There are seven steps involved to incorporate your business. This article assumes you have already gone through the different types of business structures available and have decided on incorporating. While incorporating can be a do-it-yourself venture, there are situations where security the help of an attorney is advisable.
Choosing a Corporate Name
First, you must check on your state’s corporation rules choose an available business name that falls under the rules. The State Department handles the rules of incorporation so check the website for the State Department where your business will be formed to be sure you are in compliance.
You must first reserve your name by completing a form that is usually found online at your State Department. When you complete the incorporation process, the name will then be registered automatically with the state. If you will sell products or services using a different name, it is required that you file a “fictitious” or “assumed” name statement as well.
Private corporations must be careful to choose names that do not suggest a federal government affiliation or restricted business type. Words like Bank, Cooperative, Federal, National, United States or Reserve should not be used.
After reserving the corporate name, you must choose directors. These are the individuals responsible for making major policy and financial decisions in the corporation. Directors are charged with authorizing stock issuance, appointing corporate officers, setting officer salaries and approving loans both to and from the corporation.
In most cases, the initial owners of the corporation, or shareholders, appoint the directors. The number of directors chosen depends on the state where the business is domiciled. Most allow only one director. Others require one director for each owner of the corporation. Owners often elect themselves as directors.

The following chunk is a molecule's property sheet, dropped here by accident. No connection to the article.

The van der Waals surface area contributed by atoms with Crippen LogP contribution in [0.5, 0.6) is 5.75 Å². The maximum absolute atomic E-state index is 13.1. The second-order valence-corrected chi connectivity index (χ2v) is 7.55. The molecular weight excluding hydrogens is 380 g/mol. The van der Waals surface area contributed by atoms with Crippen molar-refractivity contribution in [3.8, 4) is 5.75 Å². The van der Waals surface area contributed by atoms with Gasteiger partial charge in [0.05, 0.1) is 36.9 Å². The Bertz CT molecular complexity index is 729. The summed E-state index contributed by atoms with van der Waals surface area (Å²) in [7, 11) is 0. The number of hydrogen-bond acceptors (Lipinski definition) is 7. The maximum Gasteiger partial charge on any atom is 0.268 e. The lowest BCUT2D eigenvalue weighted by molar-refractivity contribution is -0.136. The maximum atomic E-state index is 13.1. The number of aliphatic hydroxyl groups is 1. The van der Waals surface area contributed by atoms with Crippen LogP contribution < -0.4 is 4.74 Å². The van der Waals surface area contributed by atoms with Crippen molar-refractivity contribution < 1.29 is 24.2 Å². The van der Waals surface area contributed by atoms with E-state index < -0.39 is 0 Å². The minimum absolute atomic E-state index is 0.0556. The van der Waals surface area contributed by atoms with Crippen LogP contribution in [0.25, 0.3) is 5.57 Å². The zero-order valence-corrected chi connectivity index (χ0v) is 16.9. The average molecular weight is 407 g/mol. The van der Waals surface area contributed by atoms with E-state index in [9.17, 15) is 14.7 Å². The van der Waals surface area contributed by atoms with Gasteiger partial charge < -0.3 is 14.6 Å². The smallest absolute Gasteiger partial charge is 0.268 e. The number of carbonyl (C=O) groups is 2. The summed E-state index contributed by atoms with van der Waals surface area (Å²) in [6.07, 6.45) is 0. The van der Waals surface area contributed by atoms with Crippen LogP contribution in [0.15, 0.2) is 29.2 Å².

Articles of Incorporation
The next step for incorporating your business requires that you file “articles of incorporation” with the Secretary of State’s office. Most states use the terms “certificate of incorporation” or “charter” for these papers.
The Articles need not be complicated or overly lengthy. Most can prepare the document in only a few minutes. Most states have a standard form that you can fill out as your articles of incorporation. The document specifies the basic details like the corporate name, principle address and names of directors.
The articles of incorporation require that you provide the name and address of one person, often a director, to act as a “registered agent” or “agent for service of process” for the company. The reason for a registered agent is to give the public a person to contact should there be the need to file a lawsuit or other complaint.
The person who signs the articles of incorporation is called the “incorporator” or “promoter” of the corporation. This can be just one owner of the corporation in most cases. Other times, each owner may choose to sign.